39 (2000) 77 Cal. App.4th 1198. Court of Appeal, Fourth District, Division 3. See also Ex parte Madalina, 174 Cal. 693, 164 P. 348 [(1917)], Vincent B v Joan R., 126 Cal. App.3d  at 623, Frankovich v Frankovich, 459 P.2d 583.
40 817 P.2d 37, 40 (Ariz. Ct. App. 1991).
41 (1924) AC 687.
42 In some commonwealth countries, Russell v Russell was abolished by legislation, as for example in sec. 33 of the West Australia Matrimonial Causes and Personal Status Code 1948.
43  1 All ER 20; See also Blyth v Blyth  AC 643, BRB v JB  2 All ER 1023.
44 (1972) AC 24.
45 H & A (Children), Re  EWCA Civ. 383
46 1904 1 I.R. 434, at 440-441
47 (2009) SGHC 70
48 S 114 of the Singapore Evidence Act corresponds with S. 112 of the Indian Evidence Act.
49 Siris Chandra Nandy v Rakhalananda, AIR 1941 PC 16, page 18; Hales v Kerr, (1908) 2 KB 601 and Butterly Co. v New Hacknall Colliery Co., 1909 1 Ch 37.
50 Object and Reasons of the Indian Evidence Act, 1872.
51 BRB v. JB,  2 All ER 1023.
52 (1924) 101 OKL 256 Pac 58, as quoted in G. Vasu v Syed Yaseen Sifuddin Quadri, AIR 1987 AP 139.
53 See Malimath Committee Report, ‘Report of the Committee on Reforms of the Criminal Justice System’ (March 2003).
54 Section 45: ‘Opinions of experts: When the Court has to form an opinion upon a point of foreign law or of science or art, or as to identity of handwriting or finger impressions, the opinions upon that point of persons specially skilled in such foreign law, science or art, or in questions as to identity of handwriting or finger impressions are relevant facts. Such persons are called experts.’
55 Section 293 (4) applies to the following Government scientific experts, namely:
(a) Any Chemical Examiner or Assistant Chemical Examiner to Government; (b) The Chief Inspector of Explosives; (c) The Director of the Finger Print Bureau; (d) The Director, Haffkeine Institute, Bombay; (e) The Director [Deputy Director or Assistant Director of a Central Forensic Science Laboratory or a State forensic Science Laboratory]; (f) The Serologist to the Government.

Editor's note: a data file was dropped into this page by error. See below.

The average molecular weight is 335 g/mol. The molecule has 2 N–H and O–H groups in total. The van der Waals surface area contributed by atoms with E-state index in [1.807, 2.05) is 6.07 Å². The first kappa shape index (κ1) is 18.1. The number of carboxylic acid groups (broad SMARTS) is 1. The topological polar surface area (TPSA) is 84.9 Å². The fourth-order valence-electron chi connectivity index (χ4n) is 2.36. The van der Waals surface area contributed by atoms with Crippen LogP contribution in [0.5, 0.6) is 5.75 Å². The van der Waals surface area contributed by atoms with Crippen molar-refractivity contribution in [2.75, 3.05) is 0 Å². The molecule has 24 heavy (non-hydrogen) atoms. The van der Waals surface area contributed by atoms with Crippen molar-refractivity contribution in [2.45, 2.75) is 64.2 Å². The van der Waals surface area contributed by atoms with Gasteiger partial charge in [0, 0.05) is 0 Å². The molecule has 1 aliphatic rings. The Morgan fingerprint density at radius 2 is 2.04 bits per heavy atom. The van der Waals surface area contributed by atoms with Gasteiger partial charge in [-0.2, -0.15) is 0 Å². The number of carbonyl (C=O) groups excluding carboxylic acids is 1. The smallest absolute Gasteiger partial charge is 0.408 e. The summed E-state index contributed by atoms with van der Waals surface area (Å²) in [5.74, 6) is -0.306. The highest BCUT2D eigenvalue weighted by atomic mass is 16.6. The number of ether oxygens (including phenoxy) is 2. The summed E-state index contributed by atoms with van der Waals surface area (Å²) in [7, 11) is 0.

56 Article 20(3): “No person accused of any offence shall be compelled to be a witness against himself.”
57 This is required as “right to privacy” has been recognised by the Supreme Court of India to be within the ambit of Article 21 of the Constitution. See Kharak Singh v State of U.P AIR 1963 SC 1295: (1963) 2 Cri LJ 329, Govind v State of M.P (1975) 2 SCC 148: 1975 SCC (Cri) 468, R. Rajagopal v State of Tamilnadu (1994) 6 SCC 632.
58 Sharda v Dharmpal 2003 4 SCC 493. The Supreme Court observed that the refusal by a party to give a sample of blood for conducting a DNA test will draw a strong adverse inference against that party. See also Pantangi Balarama Venkata Ganesh v State of AP 2003 CrLJ (AP) 4508, 4518, para. 8.
59 Supra Note “10”.
60 Mere suspicion or general evidence of ill repute will not prove adultery- See D. Handerson v D. Henderson, AIR 1970 Mad 104, but circumstantial evidence and strong probabilities corroborating each other are valid grounds – See Mani Shankar v Radha Devi, AIR 1992 Raj 33; Somsekharan Nair v Thankamma, AIR 1988 Ker 308.
61 Section 13 – Divorce: (1) Any marriage solemnized, whether before or after the commencement of the Act, may, on a petition presented by either the husband or the wife, be dissolved by a decree of divorce on the ground that the other party (i) has, after the solemnization of the marriage had voluntary sexual intercourse with any person other than his or her spouse.